The DaVinci Code And Jesus

I knew I was going to have to eventually comment about The DaVinci Code. I've been putting it off like a dentist appointment because there's almost too much conversation about it. But I have a little different perspective to offer about it, so I'm offering it up here. Before I get started, though, check out Aaron's brief, but well said, thoughts on the movie here. He's always more concise than I am. And for those of you usually skip my more lengthy posts, I'd encourage you to wade through this. There are some important issues here that everyone should at least think about it.

Unlike most of these insane Christian Chicken Littles, I've actually read Dan Brown's book. I found the story compelling, reading it through in one night. And I never read fiction, so that's saying something about the book. Now just because I enjoyed reading the book doesn't mean that I buy into any of the theological crap he tried to convince people into believing. Brown isn't the first person to propose that Jesus had children, and he won't be the last. Overall, the story is about action and suspense, displayed in a more cerebral setting, which I found interesting. If I'm able, I'll see the movie but will probably rent the DVD.

But that's not the standard Christian response to this subject. I understand that Catholics will be protesting at theaters this weekend. I've heard people like James Dobson say that it's borderline sinful to have anything at all to do with this book/film. And I've seen churches advertise DaVinci Code sermon series, using marketing tools to reassure the general public that they know everything about it.

My response: It's all hogwash. Don't waste your time.

The only effect all this Christian-focused attention will produce is increased revenue for Sony Pictures. Few people, if any, will be swayed either way on the subject. Yet what I find disturbing is the church's fascination with fighting/discussing The DaVinci Code while they gloss over what is truly the most important issue this movie brings up. It's the most important question anyone can grapple with while on this earth. And that question is:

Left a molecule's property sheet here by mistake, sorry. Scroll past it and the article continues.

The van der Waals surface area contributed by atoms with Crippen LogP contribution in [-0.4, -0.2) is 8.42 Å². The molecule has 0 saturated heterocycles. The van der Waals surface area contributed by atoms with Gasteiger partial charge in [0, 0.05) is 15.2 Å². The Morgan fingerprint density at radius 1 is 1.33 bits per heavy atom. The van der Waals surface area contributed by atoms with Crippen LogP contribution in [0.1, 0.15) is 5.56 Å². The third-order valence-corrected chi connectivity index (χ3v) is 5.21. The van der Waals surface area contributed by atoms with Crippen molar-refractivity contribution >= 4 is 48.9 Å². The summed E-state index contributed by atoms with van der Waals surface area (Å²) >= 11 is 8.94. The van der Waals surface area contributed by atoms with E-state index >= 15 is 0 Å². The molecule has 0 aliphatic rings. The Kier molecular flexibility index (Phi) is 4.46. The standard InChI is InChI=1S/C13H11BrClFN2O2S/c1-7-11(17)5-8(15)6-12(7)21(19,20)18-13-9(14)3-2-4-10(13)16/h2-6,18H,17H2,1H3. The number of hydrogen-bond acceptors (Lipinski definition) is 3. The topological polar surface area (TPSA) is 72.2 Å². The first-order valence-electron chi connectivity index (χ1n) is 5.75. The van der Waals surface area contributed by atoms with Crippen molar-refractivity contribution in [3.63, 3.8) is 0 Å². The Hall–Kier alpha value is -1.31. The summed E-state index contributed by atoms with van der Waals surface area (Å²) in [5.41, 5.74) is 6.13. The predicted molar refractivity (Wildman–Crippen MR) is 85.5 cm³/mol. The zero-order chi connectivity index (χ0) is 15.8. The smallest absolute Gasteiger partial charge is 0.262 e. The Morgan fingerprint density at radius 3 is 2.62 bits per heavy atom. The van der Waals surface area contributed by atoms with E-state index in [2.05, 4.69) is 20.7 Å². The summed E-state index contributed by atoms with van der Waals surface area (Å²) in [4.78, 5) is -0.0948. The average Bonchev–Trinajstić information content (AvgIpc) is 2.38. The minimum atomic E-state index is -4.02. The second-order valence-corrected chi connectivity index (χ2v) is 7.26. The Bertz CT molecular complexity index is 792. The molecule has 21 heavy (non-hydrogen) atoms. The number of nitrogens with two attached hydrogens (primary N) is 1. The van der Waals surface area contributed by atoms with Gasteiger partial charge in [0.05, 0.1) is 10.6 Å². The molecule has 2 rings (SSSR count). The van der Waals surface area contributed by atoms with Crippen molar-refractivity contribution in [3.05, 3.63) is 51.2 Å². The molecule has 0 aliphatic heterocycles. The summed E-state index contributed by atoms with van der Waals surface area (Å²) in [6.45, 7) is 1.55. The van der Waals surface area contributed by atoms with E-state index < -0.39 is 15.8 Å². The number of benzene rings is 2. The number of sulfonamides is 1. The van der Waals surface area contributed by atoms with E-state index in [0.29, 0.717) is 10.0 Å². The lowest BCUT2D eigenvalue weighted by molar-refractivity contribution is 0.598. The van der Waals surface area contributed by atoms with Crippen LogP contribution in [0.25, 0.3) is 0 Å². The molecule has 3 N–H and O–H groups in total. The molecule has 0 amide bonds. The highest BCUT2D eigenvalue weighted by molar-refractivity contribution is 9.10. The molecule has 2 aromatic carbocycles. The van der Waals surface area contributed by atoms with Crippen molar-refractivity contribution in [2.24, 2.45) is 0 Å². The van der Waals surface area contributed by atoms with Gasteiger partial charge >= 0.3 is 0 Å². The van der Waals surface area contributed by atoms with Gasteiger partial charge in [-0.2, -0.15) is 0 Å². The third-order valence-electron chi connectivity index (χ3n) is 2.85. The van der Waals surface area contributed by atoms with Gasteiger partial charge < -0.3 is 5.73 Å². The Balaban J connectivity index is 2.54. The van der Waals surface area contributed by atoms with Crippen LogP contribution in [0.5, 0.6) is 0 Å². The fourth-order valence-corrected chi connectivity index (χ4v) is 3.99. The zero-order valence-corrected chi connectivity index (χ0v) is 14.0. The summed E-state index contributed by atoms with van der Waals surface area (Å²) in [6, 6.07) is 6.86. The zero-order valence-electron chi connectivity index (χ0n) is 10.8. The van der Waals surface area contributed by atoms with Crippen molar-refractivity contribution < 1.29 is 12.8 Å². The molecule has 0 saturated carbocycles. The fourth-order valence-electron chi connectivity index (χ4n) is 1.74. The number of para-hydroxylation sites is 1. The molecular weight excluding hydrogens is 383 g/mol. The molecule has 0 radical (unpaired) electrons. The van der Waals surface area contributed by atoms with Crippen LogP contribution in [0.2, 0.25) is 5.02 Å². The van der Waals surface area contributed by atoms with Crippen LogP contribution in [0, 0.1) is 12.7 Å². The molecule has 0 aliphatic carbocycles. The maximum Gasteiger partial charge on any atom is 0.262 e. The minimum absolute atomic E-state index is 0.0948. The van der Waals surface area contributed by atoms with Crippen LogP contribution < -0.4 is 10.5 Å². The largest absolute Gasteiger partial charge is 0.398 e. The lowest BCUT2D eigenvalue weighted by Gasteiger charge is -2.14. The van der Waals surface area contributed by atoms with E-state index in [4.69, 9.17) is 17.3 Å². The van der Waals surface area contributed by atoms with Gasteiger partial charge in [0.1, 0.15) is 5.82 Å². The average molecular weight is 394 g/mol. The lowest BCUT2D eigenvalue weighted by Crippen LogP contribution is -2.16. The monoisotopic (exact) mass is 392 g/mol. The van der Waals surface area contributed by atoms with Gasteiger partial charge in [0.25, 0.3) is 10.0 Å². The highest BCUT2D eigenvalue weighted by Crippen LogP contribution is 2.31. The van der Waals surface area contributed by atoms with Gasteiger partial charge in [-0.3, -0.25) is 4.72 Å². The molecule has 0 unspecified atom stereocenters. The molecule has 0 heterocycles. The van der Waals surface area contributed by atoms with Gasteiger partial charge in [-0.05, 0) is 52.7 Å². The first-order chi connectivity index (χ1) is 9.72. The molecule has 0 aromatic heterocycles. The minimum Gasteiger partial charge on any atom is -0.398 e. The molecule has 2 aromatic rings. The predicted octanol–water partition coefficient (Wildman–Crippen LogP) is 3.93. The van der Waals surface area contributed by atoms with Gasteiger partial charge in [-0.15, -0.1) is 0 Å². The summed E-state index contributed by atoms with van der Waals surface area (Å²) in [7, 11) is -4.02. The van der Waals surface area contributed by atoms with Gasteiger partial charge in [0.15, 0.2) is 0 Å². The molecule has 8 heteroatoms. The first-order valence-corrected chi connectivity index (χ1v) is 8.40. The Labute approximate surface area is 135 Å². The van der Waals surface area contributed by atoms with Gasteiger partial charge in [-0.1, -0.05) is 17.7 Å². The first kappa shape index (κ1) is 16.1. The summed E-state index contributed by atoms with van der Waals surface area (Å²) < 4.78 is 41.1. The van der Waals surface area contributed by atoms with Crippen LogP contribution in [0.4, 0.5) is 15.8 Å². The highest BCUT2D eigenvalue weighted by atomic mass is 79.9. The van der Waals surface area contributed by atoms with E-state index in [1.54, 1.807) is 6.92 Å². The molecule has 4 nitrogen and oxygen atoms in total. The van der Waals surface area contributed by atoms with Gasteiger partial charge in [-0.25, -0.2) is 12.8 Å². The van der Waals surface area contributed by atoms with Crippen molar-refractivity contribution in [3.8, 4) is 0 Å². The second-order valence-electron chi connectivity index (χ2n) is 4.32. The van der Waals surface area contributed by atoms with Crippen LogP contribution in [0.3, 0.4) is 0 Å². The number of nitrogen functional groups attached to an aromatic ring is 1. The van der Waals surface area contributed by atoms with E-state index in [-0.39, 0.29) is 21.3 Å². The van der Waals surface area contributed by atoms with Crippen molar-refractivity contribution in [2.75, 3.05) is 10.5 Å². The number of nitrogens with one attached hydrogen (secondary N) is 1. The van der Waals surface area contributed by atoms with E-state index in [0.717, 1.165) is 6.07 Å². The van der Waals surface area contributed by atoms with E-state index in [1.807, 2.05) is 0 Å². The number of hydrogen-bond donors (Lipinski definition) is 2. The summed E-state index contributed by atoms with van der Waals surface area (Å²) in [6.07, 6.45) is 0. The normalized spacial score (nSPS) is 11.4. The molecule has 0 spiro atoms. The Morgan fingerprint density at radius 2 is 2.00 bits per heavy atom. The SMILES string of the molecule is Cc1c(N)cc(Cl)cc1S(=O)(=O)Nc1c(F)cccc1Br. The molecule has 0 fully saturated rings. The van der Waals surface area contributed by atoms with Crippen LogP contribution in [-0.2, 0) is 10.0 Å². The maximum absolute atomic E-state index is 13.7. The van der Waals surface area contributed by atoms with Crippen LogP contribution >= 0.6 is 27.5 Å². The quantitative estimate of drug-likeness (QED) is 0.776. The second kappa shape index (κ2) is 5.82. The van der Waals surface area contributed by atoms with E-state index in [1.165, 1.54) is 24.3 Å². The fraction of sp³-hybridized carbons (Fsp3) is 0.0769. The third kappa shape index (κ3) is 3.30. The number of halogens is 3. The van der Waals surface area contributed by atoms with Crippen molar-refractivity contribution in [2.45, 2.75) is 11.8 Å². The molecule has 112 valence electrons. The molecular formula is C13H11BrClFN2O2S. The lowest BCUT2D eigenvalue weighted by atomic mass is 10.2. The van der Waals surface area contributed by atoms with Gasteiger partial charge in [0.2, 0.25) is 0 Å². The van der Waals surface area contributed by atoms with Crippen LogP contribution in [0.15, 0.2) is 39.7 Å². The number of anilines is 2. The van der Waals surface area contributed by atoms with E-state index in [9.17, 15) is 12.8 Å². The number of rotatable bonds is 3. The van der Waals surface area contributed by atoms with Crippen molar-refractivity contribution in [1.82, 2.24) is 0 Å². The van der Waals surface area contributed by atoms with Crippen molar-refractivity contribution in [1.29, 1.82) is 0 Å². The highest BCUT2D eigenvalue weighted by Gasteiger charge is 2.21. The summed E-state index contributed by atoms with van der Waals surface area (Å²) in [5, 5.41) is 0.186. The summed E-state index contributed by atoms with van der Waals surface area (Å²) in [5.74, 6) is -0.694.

"Who is Jesus?"

While Christians are ready to go medieval on Dan Brown, there are more serious dangers, from within our own ranks, that are being widely ignored. The most important theological threat that will plague the church in the next fifty years will be the person of Jesus. Who was He? What was His purpose here on earth? For what/who did He die? Did He really resurrect from the dead? These seem like the most basic questions, but their answers make up the foundation of Biblical Christianity. And that foundation is being attacked by people who claim to be Christians themselves.

For example, Brian McLaren is a leader of the Emergent Church, a new wave of younger churches that's gaining popularity throughout the country. In a recent Sojourners magazine article, he offered his two cents on Jesus and The DaVinci Code. He offers, "we need to ask ourselves why the vision of Jesus hinted at in Dan Brown's book is more interesting, attractive, and intriguing to these people than the standard vision of Jesus they hear about in church."

Let me help Brian out here and answer his question: BECAUSE IT'S NOT TRUE! Throughout history people have transformed Jesus into an image/God that they find acceptable and then claim Him as Savior. Usually it's an emphasis on grace, a denial of God's justice [hell] and a "God loves you just the way you are." I know that sounds nice, and it really preaches well, but it's just not Biblical. If given the opportunity, people will always manipulate the nature of God in order to excuse their own sinfulness.

I don't think I ever understood how serious this issue was until moving to the city. This debate isn't as evident in midwestern suburbs, but it's all over down here. Many mainline denominations are distorting their Christology to downplay sin and emphasize acceptance. True, Jesus is accepting, but He also calls for us to make life-change after responding to Him; it's a sacrificial faith.

Don't get me wrong. I'm not saying that there's only one official version of Jesus that everyone must nail theologically in order to be saved; we'll never fully understand all that His death on the cross accomplished for us. But we also must not fool ourselves into believing that we can fashion Jesus around our presupposed beliefs. The apostle Paul warns in 2 Corinthians 11:1-4 not to be deceived by Christians presenting an unBiblical view of Jesus. And there are more of them out there- doing more harm to our Christian faith- than Dan Brown could ever do.

The DaVinci Code is the least of my worries.